British Taxes

Contributor: Meghan Vestal. Lesson ID: 12234

Taxation is always controversial. Some politicians want to raise them, some want to lower them. It's been said, "The power to tax is the power to control." The early American colonists knew that well!


United States

learning style
personality style
Lion, Beaver
Grade Level
Intermediate (3-5)
Lesson Type
Dig Deeper

Lesson Plan - Get It!

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“In this world nothing can be said to be certain, except death and taxes” (Benjamin Franklin).

A tax is a fee the government places on an item purchased or money made through work.

In the U.S., unless you live in a state that does not have sales tax, you typically have to pay a small fee to the government for just about every item you purchase at the store. Also, the adults in your life have to pay a certain percentage of the money they make from work to the government. These are all examples of government-issued taxes. If a person chooses not to pay taxes, it is considered a crime. They can face a fine or even be imprisoned.

Think of an item you really love. It can be a food, clothing, electronic, or toy item. Pretend you have been able to go to the store for years and purchase that item without paying a tax on it. Then, all of a sudden, the government places a very expensive tax on the item and you have no choice but to pay every time you go to the store to buy that item.

  • How would this make you feel towards the government?
  • How would you feel every time you paid the new tax?

Discuss your responses with your teacher or parent.

This scenario is exactly what happened to the American colonists in the mid-1700s. At that time, the 13 American colonies were still ruled by Great Britain. From 1754 to 1763, the British had fought a very expensive war in North America called "the French and Indian War." The war was fought between European powers for claim over land in North America. The British won the war, taking claim to almost all the land along the east coast of North America, but the war had forced them into debt. Debt is when you owe more money than you have available. Since the French and Indian War was fought in the colonies, the British government felt the colonists should play a role in helping to pay off the debt.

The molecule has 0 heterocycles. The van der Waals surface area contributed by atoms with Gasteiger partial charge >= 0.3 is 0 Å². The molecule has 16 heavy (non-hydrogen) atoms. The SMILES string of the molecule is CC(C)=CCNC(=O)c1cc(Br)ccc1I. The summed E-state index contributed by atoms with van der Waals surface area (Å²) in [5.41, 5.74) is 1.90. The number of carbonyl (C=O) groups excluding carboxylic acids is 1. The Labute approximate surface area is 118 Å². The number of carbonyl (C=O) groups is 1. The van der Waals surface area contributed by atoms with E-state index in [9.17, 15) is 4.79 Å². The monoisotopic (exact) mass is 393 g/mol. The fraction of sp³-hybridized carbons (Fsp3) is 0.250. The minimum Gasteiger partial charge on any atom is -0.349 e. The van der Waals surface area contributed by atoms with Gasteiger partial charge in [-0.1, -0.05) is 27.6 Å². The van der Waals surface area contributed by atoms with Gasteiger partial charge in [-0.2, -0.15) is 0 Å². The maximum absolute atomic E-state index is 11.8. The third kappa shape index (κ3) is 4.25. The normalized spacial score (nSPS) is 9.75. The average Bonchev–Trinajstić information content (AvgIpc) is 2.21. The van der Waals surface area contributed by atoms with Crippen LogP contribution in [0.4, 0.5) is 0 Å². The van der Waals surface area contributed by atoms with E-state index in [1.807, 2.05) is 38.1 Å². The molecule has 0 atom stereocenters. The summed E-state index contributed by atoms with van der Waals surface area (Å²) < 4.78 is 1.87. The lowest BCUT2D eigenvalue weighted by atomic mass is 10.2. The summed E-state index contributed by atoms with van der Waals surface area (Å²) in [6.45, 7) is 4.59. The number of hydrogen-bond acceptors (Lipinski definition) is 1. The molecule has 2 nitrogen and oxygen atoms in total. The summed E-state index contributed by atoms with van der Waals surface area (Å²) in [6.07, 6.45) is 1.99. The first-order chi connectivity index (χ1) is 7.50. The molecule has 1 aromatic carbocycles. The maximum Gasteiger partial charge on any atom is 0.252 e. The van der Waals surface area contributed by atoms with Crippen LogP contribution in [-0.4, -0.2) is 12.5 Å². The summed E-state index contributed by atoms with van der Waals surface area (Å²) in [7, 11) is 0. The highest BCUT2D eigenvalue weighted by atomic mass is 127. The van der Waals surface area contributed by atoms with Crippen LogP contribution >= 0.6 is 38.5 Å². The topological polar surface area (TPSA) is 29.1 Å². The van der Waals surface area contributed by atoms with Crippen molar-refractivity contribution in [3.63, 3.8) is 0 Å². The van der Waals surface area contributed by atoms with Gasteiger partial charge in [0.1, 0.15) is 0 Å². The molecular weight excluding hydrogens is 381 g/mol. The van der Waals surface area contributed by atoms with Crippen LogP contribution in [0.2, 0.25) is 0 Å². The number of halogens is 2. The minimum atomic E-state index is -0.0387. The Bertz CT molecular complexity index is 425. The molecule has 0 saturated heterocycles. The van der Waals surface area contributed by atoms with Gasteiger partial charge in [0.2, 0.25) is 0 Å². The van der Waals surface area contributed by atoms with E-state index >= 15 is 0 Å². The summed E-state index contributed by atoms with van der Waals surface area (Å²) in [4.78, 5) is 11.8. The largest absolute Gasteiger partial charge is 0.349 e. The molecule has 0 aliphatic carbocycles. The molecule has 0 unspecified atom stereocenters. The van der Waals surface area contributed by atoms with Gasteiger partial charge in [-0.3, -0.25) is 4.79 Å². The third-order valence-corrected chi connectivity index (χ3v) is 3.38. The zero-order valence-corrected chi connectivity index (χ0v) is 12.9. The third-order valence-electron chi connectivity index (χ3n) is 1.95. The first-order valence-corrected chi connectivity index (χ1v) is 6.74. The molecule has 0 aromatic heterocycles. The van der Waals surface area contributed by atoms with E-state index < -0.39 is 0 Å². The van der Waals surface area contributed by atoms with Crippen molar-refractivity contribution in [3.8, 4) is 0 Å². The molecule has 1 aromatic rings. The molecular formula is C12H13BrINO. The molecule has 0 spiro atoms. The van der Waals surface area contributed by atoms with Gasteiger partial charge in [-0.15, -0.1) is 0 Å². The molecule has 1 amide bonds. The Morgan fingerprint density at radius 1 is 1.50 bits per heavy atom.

To get the colonists to help pay off the war debt, Parliament (the British government) issued a tax in the colonies called "the Stamp Act." The Stamp Act placed a tax on almost all paper products, such as stationery, newspapers, and playing cards. The tax outraged the colonists. They did not have a problem with paying a tax and contributing to the debt; rather, they were upset that they were being taxed without being given any say in the matter, because the colonies had no one to represent them in Parliament.

Think about a time you were forced to do something without being given any say in the matter.

  • How did it make you feel?

Discuss your scenario with your teacher or parent.

The Stamp Act created what became ten years of intense tension between the colonies and Great Britain. The more the colonists tried to resist and protest the way they were being treated by the British government, the more taxes and laws Parliament issued in the colonies. Draw the following chart on a separate piece of paper:

Tax or Law Date Issued What It Did
  • Stamp Act
  • Quartering Act
  • Sugar Act
  • Townshend Acts
  • Tea Act


The acts listed in the chart are taxes and laws Parliament issued in the British colonies between 1764 and 1773. Each of these acts played a role in leading to the Revolutionary War. Research each of the acts to find out when it was first issued and what exactly it did (for example, what did it place a tax on or what did the law specifically say). You can use the following sites and your own research to help you complete the chart. If you are new to performing your own research, be sure to ask your teacher or parent for help:

When you have finished completing your chart, share your work with your teacher or parent.

  • If you were alive in Colonial America during the 1770s, which act would have been the most upsetting to you?

After you have discussed your answer, move on to the Got It? section to play a game to help you review each of the acts you have learned about.

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